Five years ago, researchers announced to great fanfare that they had engineered a stripped-down microbial cell able to survive with fewer genes than any known organism. But that “minimal cell” often divides abnormally. Now, by putting back only seven genes, a team has corrected the cells so they grow like the natural versions.
The discovery could sharpen scientists’ understanding of which functions are crucial for normal cells and what the many mysterious genes in these organisms are doing, says synthetic biologist Kate Adamala of the University of Minnesota, Twin Cities. “This is a significant step forward that maybe can help identify the functions of these unknown genes.”
Pinning down essential genes could also benefit synthetic biologists, who are working to craft cells or cell-like objects that could produce chemicals, sense environmental conditions, deliver drugs, and perform other tasks in industry and medicine. “We need to know what is the minimal parts list we need to put together to restore life,” says microbiologist Anthony Vecchiarelli of the University of Michigan, Ann Arbor. Minimal cells could also provide insight into the origin of life by illuminating which capabilities were essential for primordial cells.
Genome sequencing pioneer J. Craig Venter of the J. Craig Venter Institute (JCVI) and colleagues created the first minimal cells. They started with Mycoplasma microbes, parasites that are already pretty minimal—one variety gets by with 525 genes, compared with the roughly 4000 of the common intestinal bacterium Escherichia coli. In 2010, the team reported that replacing the 985-gene genome of one type of Mycoplasma with a 901-gene synthetic genome kept the cell, dubbed syn1.0, purring. The scientists continued to remove chunks of DNA from syn1.0’s genome, and in 2016, they unveiled an even sparer version, known as syn3.0, that could metabolize and reproduce with a measly 473 genes.
But this cell also has a quirk: Many of its progeny are misshapen. To check whether lab conditions might be stressing the delicate synthetic cells, a group led by synthetic biologist Elizabeth Strychalski of the National Institute of Standards and Technology cosseted the cells in chambers on microfluidic chips. These deluxe quarters shielded the cells from currents in the nutrient medium that might harm them and allowed the researchers to watch as they divided.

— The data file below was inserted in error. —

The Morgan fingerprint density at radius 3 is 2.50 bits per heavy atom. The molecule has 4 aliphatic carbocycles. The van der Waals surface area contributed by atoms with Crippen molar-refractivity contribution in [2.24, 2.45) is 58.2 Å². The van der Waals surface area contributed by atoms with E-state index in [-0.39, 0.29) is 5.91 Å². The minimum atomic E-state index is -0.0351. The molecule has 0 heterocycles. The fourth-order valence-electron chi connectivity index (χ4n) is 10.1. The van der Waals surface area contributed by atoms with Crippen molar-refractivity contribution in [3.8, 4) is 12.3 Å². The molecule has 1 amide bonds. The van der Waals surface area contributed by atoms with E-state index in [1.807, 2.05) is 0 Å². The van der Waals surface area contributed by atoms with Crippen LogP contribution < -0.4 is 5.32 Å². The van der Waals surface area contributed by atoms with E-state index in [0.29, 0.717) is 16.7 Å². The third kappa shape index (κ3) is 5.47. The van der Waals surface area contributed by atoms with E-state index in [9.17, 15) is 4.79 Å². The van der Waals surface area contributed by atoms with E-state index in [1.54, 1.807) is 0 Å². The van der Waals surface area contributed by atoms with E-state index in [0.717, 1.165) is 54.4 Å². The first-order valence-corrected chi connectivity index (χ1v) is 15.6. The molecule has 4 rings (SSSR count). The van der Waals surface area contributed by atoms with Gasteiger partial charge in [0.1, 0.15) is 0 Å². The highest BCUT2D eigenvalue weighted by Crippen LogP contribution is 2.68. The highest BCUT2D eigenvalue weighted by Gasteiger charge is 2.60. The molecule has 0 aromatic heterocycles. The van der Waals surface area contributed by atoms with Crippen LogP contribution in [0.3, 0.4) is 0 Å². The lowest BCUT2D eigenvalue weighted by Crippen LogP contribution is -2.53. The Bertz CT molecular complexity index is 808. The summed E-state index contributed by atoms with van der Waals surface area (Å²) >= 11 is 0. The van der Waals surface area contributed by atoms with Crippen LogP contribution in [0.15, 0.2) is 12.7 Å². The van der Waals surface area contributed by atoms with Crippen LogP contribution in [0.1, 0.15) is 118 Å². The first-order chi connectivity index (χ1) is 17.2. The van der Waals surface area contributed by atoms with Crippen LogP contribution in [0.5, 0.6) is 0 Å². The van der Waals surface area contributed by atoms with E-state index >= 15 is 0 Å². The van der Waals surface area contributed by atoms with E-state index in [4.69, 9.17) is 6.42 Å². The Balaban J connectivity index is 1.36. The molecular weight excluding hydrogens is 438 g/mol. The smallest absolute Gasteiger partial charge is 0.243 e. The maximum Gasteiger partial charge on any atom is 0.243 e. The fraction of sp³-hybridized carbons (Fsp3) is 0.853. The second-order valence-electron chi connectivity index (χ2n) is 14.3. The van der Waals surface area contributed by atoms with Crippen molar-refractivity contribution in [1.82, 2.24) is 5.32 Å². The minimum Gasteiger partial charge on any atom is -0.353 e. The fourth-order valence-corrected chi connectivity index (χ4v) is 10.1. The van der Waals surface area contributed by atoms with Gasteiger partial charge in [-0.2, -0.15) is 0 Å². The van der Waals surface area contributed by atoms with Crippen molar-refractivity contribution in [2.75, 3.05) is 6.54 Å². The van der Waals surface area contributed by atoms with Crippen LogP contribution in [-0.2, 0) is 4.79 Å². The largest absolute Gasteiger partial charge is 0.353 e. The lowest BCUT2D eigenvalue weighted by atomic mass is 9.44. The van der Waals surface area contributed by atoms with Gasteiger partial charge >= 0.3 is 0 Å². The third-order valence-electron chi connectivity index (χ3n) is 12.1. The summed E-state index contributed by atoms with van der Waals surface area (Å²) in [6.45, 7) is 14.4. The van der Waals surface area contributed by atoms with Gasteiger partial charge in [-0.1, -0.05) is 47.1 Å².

This gentle treatment didn’t make a difference, however. “When we looked at the individual cell level, it was absolute mayhem,” says Strychalski, who worked with colleagues from JCVI and three universities. The cells should have been small orbs, but some were behemoths about 25 times the normal girth. Others looked like threads or strings of pearls. Rough handling wasn’t the problem, the researchers concluded; instead, the problem stemmed from the removal of genes that help control reproduction and cell shape.
It wasn’t obvious which missing genes were to blame, but a clue was sitting in a lab freezer. To create syn3.0, Venter and colleagues had generated a variety of other strains of cells that lacked portions of syn1.0’s genome. When Strychalski and her team thawed one of these strains, which was missing 76 of syn1.0’s genes, it also produced abnormally shaped progeny. “It helped us narrow the genes from 400 to 76,” says co-author James Pelletier, a biophysicist at the Massachusetts Institute of Technology.
By adding back combinations of genes to determine whether the resulting cells divided normally, the researchers shrank the number required to 19 and then even further. Today in Cell, they report they could restore normal division by adding just seven genes to syn3.0.
Two of the genes were already known to play a role in cell division, but the involvement of the other five came as a surprise—and their roles in cleaving the microbes remain unknown. The corrected minimal cells could help elucidate this still-mysterious process, Strychalski says: “We still don’t know the mechanism by which these things divide. That blows my mind—it’s one of the basic aspects of life.”